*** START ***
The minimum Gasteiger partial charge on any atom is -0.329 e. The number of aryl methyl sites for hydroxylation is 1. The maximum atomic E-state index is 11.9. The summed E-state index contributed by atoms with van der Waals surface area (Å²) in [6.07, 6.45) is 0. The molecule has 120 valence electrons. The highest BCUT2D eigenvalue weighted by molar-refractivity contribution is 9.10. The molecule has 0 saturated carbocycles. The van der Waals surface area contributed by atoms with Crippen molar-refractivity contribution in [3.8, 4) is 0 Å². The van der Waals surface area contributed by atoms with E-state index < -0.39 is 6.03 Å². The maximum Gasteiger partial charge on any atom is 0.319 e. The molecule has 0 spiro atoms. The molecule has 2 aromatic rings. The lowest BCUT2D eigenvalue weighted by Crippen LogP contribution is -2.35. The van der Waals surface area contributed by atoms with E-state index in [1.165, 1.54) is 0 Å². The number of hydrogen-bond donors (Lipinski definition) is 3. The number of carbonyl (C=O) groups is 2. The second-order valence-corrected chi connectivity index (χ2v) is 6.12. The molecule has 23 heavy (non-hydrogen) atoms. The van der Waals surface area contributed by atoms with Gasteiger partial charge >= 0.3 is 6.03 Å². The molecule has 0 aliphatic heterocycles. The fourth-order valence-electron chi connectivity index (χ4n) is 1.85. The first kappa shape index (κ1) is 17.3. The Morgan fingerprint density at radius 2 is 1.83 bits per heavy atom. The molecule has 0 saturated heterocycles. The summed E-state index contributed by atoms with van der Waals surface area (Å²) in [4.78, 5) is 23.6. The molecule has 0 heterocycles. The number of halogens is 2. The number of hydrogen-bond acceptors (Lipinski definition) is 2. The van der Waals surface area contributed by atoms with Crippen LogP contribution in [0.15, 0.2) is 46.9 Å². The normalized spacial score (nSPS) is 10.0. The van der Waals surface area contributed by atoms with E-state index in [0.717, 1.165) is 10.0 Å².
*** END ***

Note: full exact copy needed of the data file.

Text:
The minimum Gasteiger partial charge on any atom is -0.329 e. The number of aryl methyl sites for hydroxylation is 1. The maximum atomic E-state index is 11.9. The summed E-state index contributed by atoms with van der Waals surface area (Å²) in [6.07, 6.45) is 0. The molecule has 120 valence electrons. The highest BCUT2D eigenvalue weighted by molar-refractivity contribution is 9.10. The molecule has 0 saturated carbocycles. The van der Waals surface area contributed by atoms with Crippen molar-refractivity contribution in [3.8, 4) is 0 Å². The van der Waals surface area contributed by atoms with E-state index < -0.39 is 6.03 Å². The maximum Gasteiger partial charge on any atom is 0.319 e. The molecule has 0 spiro atoms. The molecule has 2 aromatic rings. The lowest BCUT2D eigenvalue weighted by Crippen LogP contribution is -2.35. The van der Waals surface area contributed by atoms with E-state index in [1.165, 1.54) is 0 Å². The number of hydrogen-bond donors (Lipinski definition) is 3. The number of carbonyl (C=O) groups is 2. The second-order valence-corrected chi connectivity index (χ2v) is 6.12. The molecule has 23 heavy (non-hydrogen) atoms. The van der Waals surface area contributed by atoms with Gasteiger partial charge >= 0.3 is 6.03 Å². The molecule has 0 aliphatic heterocycles. The fourth-order valence-electron chi connectivity index (χ4n) is 1.85. The first kappa shape index (κ1) is 17.3. The Morgan fingerprint density at radius 2 is 1.83 bits per heavy atom. The molecule has 0 saturated heterocycles. The summed E-state index contributed by atoms with van der Waals surface area (Å²) in [4.78, 5) is 23.6. The molecule has 0 heterocycles. The number of halogens is 2. The number of hydrogen-bond acceptors (Lipinski definition) is 2. The van der Waals surface area contributed by atoms with Crippen LogP contribution in [0.15, 0.2) is 46.9 Å². The normalized spacial score (nSPS) is 10.0. The van der Waals surface area contributed by atoms with E-state index in [0.717, 1.165) is 10.0 Å².